The Hopeless Optimist

” Your mind can either be your prison or your palace. What you make it is yours to decide.” – someone else on Pinterest

The first week of the year has come and gone in what feels like a blink of an eye. If you’re like me, this is usually the point where your cynical side kicks in to reassure you that this year will be just as shit as the last one. And you’ve probably got a point.

The past seven days have been far from life-changing for me. I’ve somehow managed to fall back into the same bad habits I tried to swear off and frankly , my motivation to keep up any of my resolutions is quickly dwindling. 

That’s why I think a lot of people are quick to judge the whole resolution-making process. The thought of being able to wake up one day , with expectations that you will be a whole new you is simply unrealistic. As much as we hate to admit it, unless you’ve somehow become amnesic overnight , the past is never left in the past ( *googles how to induce amnesia*). It’s always going to be a part of who we are. What happened last month, last year or last decade even , has contributed to your existence in this very moment. We are palimpsests of experience and time- changing who we are overnight , or even in a year,  is just as impossible as rewriting every ounce of our history.

In all honesty, I really don’t believe in the word change at all. When you think about it, it has such a negative connotation. You don’t change things that are working for you- you try to fix the things that aren’t. By expecting yourself to change who you are, is to say that you aren’t working for you- which simply isn’t true. You aren’t a leaky faucet or my broken love life – you don’t need to be “fixed”. What’s more likely is that its your current lifestyle choices, or environments or most importantly- your mindset , that needs some work.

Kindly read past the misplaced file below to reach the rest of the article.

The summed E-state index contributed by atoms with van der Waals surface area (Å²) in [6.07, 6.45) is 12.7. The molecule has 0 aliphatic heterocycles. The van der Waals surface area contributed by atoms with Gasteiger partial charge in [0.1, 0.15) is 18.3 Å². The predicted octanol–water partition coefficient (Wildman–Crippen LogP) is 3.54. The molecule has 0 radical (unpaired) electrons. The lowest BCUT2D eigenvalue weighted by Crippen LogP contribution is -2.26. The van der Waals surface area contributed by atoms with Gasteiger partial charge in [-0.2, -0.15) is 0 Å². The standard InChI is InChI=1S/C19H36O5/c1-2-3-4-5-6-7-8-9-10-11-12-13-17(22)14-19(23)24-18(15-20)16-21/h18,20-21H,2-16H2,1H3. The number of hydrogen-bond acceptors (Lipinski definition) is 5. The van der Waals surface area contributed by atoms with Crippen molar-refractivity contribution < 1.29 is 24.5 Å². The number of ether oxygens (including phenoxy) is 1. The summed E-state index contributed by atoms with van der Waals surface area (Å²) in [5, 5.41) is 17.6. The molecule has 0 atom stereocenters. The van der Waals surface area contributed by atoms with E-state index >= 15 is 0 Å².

Your goal in the new year shouldn’t be to become a completely new person- it should be to create a life that promotes reflection and growth , so that you can use the valuable experience of your past to help you become the best version of yourself for the future.

I’m not being naive though- I know that doing so is way easier said than done. When life keeps shitting on your parade, how are you supposed to find the strength or motivation to improve anything at all?

Not claiming that this will work for everyone ( hell, I don’t even know if it will work for me), but this year I’m going to try and remain as positive as I can be. 

There’s a whole field dedicated to what I’m talking about – positive psychology. The idea is that we focus on building our strengths and the potential within us , rather than focusing on the negatives. 

We may not be able to control all of the bad things that happen in our lives, but we can control how we react to them or think about them. Channel your inner Mr. Brightside and be more open minded. It’s okay to have hope, to believe that things might actally turn out good for once. The more you ruminate on the negatives , the more you will become a prisoner of your own mind. 


5 thoughts on “The Hopeless Optimist

  1. “Your goal in the new year shouldn’t be to become a completely new person- it should be to create a life that promotes reflection and growth…” I definitely agree with this viewpoint! A thought-provoking post!

    Liked by 1 person

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